Improving your workplace

It’s a weird time of the year: everyone is exhausted and cranky. Your boss snaps at you, your co-workers are lethargic and it all leads to a negative experience that makes your year end exhaustion even worse. Here are five tips from Entrepreneur Magazine and Beth Thomas’s book “Powered by happy: How to get and stay happy at work” to help you through the next month and a half:

1. Stay rooted in the present. “Many of our negative thoughts come from worrying about situations that may never happen,” says Thomas. While entrepreneurs often have to make contingency plans, constantly thinking about the worst case scenario can place undue stress on your body and mind and drain it of resources that are better used in more productive ways.

“The best way to deal with negative thoughts is to separate fiction from fact,” says Thomas. So, the next time you find yourself facing a negative thought, analyze the situation and ask whether you’re reacting to a real or imagined situation.


2. Engage in positive thinking. Shifting negative thoughts to positive ones can help to improve your mood and mindset. “Every time a negative thought comes into your head, stop and think about a positive one,” says Thomas. Do this for a few weeks and you’ll quickly notice that you’re creating a new habit that will enhance your happiness not only at work, but in your daily life.


3. Help others. Whether getting involved in philanthropic activities or helping your staff improve in their jobs, Thomas says charity is the secret to lasting happiness. “Happiness at work isn’t about what you alone achieve. It’s not about helping yourself look better, but about making everyone on your team perform better,” says Thomas.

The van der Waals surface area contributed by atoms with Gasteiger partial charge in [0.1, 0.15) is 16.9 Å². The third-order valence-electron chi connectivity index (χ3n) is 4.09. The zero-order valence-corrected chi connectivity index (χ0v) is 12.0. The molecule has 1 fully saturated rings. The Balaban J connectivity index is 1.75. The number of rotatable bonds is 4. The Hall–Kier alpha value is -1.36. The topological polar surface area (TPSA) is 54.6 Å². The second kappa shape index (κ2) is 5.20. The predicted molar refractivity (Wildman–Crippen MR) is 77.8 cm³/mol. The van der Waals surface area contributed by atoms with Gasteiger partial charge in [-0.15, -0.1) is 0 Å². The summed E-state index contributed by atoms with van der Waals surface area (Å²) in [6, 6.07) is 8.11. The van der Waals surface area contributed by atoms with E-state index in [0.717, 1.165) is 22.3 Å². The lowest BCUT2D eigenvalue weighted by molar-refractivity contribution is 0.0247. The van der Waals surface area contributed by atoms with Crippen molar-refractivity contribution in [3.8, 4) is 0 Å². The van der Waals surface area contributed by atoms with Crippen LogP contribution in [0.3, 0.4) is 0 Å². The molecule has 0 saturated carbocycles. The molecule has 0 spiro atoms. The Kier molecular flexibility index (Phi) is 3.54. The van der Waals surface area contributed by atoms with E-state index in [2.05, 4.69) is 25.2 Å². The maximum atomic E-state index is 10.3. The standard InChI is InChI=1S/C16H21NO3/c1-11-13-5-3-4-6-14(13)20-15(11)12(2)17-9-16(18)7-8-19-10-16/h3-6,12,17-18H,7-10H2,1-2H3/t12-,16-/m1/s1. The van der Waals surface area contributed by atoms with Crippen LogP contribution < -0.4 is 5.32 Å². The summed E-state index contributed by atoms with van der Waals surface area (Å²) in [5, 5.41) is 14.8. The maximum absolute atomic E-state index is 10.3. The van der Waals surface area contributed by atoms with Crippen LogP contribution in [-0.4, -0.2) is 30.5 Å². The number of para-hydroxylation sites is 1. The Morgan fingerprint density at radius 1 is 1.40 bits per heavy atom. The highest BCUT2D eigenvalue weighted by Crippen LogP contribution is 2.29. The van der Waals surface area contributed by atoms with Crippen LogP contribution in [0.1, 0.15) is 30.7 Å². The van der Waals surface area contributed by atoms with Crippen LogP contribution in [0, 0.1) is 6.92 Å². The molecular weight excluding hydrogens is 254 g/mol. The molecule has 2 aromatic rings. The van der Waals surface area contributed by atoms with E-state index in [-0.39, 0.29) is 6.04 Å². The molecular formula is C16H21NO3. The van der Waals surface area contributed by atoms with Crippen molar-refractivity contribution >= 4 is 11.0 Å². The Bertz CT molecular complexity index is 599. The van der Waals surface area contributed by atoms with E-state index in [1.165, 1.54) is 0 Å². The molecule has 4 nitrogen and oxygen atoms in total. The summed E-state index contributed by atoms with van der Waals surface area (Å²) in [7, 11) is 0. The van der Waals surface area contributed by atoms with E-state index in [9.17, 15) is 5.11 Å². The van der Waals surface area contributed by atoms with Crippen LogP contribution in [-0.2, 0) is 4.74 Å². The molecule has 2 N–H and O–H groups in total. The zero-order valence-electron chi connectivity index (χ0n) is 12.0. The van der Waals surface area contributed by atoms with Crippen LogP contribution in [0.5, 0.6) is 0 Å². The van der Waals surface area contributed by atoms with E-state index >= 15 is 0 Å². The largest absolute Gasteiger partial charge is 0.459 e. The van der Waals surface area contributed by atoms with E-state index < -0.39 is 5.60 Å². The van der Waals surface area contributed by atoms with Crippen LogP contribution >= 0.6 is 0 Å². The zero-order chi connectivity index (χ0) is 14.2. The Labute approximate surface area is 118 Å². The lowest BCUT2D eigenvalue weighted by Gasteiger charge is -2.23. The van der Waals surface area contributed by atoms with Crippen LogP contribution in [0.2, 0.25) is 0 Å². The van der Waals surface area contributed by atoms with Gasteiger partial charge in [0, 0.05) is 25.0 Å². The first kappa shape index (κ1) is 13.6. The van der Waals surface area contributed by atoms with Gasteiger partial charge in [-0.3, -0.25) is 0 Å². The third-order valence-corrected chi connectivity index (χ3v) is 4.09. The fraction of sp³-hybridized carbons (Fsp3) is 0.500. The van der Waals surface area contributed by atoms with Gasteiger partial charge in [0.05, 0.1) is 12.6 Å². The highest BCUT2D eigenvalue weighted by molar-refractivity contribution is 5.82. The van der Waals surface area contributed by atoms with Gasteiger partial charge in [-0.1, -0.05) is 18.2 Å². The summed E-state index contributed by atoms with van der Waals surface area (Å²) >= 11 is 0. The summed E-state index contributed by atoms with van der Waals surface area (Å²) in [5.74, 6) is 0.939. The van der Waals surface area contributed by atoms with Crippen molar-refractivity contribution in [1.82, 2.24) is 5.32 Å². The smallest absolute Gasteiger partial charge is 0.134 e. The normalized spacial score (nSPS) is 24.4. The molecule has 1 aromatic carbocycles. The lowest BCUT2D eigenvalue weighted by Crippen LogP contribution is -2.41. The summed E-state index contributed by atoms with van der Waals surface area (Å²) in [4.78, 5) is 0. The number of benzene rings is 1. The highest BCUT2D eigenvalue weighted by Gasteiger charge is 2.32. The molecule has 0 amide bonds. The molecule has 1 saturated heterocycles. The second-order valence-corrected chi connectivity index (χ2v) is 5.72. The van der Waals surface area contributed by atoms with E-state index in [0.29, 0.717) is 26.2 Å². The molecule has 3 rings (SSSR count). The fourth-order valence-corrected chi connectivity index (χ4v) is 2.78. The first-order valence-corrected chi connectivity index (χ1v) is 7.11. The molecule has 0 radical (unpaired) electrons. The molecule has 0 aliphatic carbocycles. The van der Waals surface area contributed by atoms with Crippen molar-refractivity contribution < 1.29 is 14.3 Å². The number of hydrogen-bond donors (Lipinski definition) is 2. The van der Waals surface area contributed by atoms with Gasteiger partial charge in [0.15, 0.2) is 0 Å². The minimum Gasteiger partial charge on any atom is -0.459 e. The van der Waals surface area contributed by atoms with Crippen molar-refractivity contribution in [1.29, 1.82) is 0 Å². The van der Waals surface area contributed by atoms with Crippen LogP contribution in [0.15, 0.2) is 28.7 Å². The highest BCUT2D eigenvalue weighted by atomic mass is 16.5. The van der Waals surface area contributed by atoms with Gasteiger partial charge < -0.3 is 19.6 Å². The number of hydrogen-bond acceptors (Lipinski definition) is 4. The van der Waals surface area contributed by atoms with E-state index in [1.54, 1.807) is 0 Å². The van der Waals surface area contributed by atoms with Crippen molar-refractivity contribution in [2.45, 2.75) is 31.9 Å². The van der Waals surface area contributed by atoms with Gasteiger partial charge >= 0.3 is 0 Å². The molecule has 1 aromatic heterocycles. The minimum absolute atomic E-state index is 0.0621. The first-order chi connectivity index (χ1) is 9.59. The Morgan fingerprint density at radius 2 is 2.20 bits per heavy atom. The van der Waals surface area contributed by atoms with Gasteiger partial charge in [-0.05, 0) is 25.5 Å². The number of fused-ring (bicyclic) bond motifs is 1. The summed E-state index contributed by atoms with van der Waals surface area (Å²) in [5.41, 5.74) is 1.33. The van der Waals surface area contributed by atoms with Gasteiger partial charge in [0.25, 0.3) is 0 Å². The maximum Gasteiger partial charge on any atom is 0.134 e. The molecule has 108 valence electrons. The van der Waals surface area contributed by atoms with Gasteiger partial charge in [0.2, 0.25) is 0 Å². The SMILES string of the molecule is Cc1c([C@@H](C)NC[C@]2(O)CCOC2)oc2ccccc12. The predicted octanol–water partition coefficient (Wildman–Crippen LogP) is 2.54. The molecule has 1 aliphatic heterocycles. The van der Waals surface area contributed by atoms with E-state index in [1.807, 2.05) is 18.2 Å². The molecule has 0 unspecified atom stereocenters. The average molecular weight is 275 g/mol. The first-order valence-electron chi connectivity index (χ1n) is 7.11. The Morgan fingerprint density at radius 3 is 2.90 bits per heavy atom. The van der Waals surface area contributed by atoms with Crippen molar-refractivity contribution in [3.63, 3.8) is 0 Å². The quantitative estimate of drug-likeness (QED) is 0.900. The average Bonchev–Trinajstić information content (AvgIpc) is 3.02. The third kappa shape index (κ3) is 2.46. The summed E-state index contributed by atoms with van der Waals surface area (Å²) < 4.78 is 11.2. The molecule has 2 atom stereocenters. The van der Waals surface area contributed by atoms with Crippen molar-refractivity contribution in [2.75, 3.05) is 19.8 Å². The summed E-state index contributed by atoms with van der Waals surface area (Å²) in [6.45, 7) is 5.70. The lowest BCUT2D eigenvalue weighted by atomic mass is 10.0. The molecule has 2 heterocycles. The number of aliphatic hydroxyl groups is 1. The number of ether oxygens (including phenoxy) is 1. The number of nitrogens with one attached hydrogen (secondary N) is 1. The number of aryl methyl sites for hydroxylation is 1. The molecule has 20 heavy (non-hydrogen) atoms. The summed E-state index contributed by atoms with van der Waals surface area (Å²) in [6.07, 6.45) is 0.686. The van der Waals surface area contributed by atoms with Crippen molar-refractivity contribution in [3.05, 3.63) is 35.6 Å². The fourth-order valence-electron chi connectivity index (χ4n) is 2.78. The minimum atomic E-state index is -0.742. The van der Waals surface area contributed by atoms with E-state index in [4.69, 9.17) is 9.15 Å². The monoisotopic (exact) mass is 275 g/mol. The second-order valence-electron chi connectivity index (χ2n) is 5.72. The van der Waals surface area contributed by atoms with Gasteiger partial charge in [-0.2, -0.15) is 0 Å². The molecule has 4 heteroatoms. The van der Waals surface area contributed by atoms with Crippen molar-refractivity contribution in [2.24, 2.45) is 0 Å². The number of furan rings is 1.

Setting up an employee mentoring program where senior staff members assist junior staff, or getting your staff involved in a philanthropic activity such as a local food drive or a charity cycling event can improve the happiness of everyone in the office.


4.Take a break. While entrepreneurs are often motivated by positive stress, the kind that pushes us to do more, it’s important to recognize when your mind and body need a break. “Even if you like your job, stress can weigh you down and make you unhappy,” says Thomas. Schedule a few days off or find an outlet after work or on the weekend to have fun, rest your mind and rejuvenate yourself.


5. Keep a gratitude journal. Happiness doesn’t come from getting something you don’t have, but recognizing and appreciating what you do have. Write down five things you’re grateful for each day before you start work, or before you leave the office at the end of the day, to retrain your brain to focus on the positive.

Source (Entrepreneur)

Luke & Leia

Star Wars meets the Breakfast Club

Fans of 80’s nostalgia will tell you movies by John Hughes such as The Breakfast Club, “Ferris Bueller’s Day Off and 16 Candles defined a generation. Combine that with Star Wars and you have a winning combination. Artist Denis Medri took the two together and created an 80’s version of Star Wars. It’s awesome:

Source (Geek Tyrant)


Avoiding regret

Forbes has a great article on “40 Things To Say Before You Die” by Jessica Hagy who uses visuals to communicate ideas. Here are number forty down to thirty-five:

40 “I wonder.”

Give yourself time to think so the time you spend doing things will be better spent.

39 “Today was good.”

If you can say it once, you can say it again. And again. And again.

38 “I believe in this.”

A god, a plan, a company, a person, an idea—you have to put your faith in something.

37 “I’m not finished.”

Only you get to decide when your life’s work is done.

36 “Thank you for making this possible.”